Minimal ASIO TCP client

Without a client, we can't even check if the ASIO TCP server we have written in the previous post actually works.

Here are the include files we'll need for our client:
#include <iostream>
#include <boost/array.hpp>
#include <boost/asio.hpp>

It should be clear why we need Boost ASIO and the standard iostream, boost array is not strictly a necessity, but helps us to keep the code simpler. We'll show how and why at the due time.

We need to provide the client the host name and the port for establish a connection. Host name is going to be passed from the command line by program arguments, the port number is, for this simple test app, just a fixed constant defined in this way:
namespace
{
  const char* HELLO_PORT_STR = "50013";
}
Note that, differently from the server, here we need it defined as a string.

Details on how the host name is extracted from the arguments are irrelevant, assumes it is passed to the current function as a const char* input parameter named host.

All the function body is included in a try-catch block like this:
try
{
  // ...
}
catch(std::exception& e)
{
  std::cerr << e.what() << std::endl;
}
Let's see now the real code:
boost::asio::io_service io_service; // 1

boost::asio::ip::tcp::resolver resolver(io_service); // 2
boost::asio::ip::tcp::resolver::query query(host, HELLO_PORT_STR); // 3
boost::asio::ip::tcp::resolver::iterator endpoint_iterator = resolver.resolve(query);
boost::asio::ip::tcp::resolver::iterator end; // 4

boost::asio::ip::tcp::socket socket(io_service);
boost::system::error_code error = boost::asio::error::host_not_found;
while(error && endpoint_iterator != end) // 5
{
  socket.close();
  socket.connect(*endpoint_iterator++, error);
}
if(error) // 6
  throw boost::system::system_error(error);

for(;;) // 7
{
  boost::array<char, 4> buf; // 8
  size_t len = socket.read_some(boost::asio::buffer(buf), error); // 9

  if(error == boost::asio::error::eof) // 10
    break; // Connection closed cleanly by peer
  else if(error)
    throw boost::system::system_error(error);

  std::cout << "[!]"; // 11
  std::cout.write(buf.data(), len); // 12
}
1. As usual with ASIO, we need an I/O service object to do our job.
2. Then we create a resolver, that will provide us a connection to the server.
3. To actually get the connection, we create a resolver::query object for the host-port we are interested in, then we use the resolve() method of our resolver to get an iterator to the resulting connections.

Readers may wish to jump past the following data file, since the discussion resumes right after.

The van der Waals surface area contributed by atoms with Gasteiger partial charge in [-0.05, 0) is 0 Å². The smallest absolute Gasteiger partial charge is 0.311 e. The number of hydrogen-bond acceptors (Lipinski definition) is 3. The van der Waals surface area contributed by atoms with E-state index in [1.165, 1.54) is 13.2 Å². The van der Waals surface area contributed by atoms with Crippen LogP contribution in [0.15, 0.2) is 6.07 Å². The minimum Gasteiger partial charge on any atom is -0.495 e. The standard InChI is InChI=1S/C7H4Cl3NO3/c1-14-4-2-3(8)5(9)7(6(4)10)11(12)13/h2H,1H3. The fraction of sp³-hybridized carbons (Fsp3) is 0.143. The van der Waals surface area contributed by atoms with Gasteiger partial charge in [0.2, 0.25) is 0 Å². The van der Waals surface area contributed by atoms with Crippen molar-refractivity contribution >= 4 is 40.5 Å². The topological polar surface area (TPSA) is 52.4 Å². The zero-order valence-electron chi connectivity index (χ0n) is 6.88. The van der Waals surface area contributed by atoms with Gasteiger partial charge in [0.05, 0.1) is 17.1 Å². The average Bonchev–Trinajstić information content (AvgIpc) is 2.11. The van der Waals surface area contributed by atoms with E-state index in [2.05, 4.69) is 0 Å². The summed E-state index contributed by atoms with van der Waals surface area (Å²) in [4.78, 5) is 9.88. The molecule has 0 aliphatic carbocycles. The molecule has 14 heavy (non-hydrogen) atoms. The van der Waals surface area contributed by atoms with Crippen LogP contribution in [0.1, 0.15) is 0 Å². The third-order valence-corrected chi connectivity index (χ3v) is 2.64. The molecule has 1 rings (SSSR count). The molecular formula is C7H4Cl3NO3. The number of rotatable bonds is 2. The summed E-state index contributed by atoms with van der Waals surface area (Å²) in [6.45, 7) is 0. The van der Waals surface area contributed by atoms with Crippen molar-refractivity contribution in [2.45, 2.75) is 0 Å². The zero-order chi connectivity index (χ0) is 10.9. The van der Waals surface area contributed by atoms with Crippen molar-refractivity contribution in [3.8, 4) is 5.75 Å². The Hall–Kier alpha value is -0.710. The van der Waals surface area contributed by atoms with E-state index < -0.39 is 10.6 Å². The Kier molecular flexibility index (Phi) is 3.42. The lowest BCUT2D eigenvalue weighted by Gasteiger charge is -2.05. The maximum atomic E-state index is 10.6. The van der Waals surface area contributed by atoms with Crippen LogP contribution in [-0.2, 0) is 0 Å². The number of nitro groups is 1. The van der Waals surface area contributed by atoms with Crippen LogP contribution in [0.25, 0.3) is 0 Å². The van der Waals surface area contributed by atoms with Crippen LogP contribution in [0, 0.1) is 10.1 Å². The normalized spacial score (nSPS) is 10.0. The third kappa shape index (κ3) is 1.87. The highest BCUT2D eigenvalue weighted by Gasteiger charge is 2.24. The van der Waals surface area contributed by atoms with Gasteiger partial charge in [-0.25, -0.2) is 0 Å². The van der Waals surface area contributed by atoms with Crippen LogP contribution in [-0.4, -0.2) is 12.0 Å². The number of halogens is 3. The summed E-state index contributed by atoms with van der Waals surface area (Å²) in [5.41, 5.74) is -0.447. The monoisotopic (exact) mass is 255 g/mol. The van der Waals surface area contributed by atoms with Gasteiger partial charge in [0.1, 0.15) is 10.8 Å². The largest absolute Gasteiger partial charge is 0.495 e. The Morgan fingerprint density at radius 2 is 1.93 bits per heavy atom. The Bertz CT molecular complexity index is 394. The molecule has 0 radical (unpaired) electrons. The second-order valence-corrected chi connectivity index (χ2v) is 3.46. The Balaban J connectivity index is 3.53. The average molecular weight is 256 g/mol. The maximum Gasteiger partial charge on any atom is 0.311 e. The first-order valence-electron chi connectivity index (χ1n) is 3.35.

4. As a common idiom states, when we need an "end" iterator to terminate a loop, we generate an iterator of that type calling the default ctor.
5. This loop is not complex, but it is not the most linear piece of code you could see around. The idea is that we want to loop on all the endpoints retrieved by our query on the resolver until we find a working one. So we loop until we find one that is not giving an error when we use it as an endpoint for our socket. The code works smoothly from the second iteration on, the issue is the first one: since there is no previous iteration, we should assume it, initializing error as it was a bad endpoint, and closing the socket in any case, just for homogeneity.
6. If we end the previous loop with an error, no socket connection succeeded, so we throw an error.
7. Another loop, here we have a socket connection to the server, we plan to read from it till we get an EOF.
8. The chosen array size is so ridiculously small to better show how it works.
9. We call read_some() on the socket, to put the retrieved data in our tiny buffer, and iterate the reading until the end. The passed chunck of memory is converted to an asio::buffer object - using a boost::array we spare ourself the bore of passing also the size of the memory block, the asio::buffer is smart enough to get it directly from boost::array.
10. We check the error set by read_some(), EOF actually means that the communication has been correctly completed. If we have a real error, we throw an exception.
11. A bit of fun: we show the actual joins in the data communication.
12. We output the chunk of data currently read from the socket.

Post based on a page from the official boost::asio tutorial. You could get more information in The Boost C++ Libraries online book by Boris Schäling. Chapter seven is about ASIO.

3 comments:

  1. Hello, I am trying to use Boost Asio along with MicroManager. The problem is that BOTH the DeviceBase.h include file form MicroManager and Boost Asio include winsock, winsock2 and several other include files and keep giving me errors of duplication. Any idea of how to solve this?

    Thanks!

    ReplyDelete
  2. Luis, you shit, link it as a static library and use ifdefs.

    ReplyDelete
    Replies
    1. Ehmmm ... I don't know if thank you for suggesting a solution to Luis or blame you for the language. Or you are friends and it is meant as a playful comment.
      BTW, sorry, I didn't see the comment before, I left the blog unattended for a long while and I missed it.

      Delete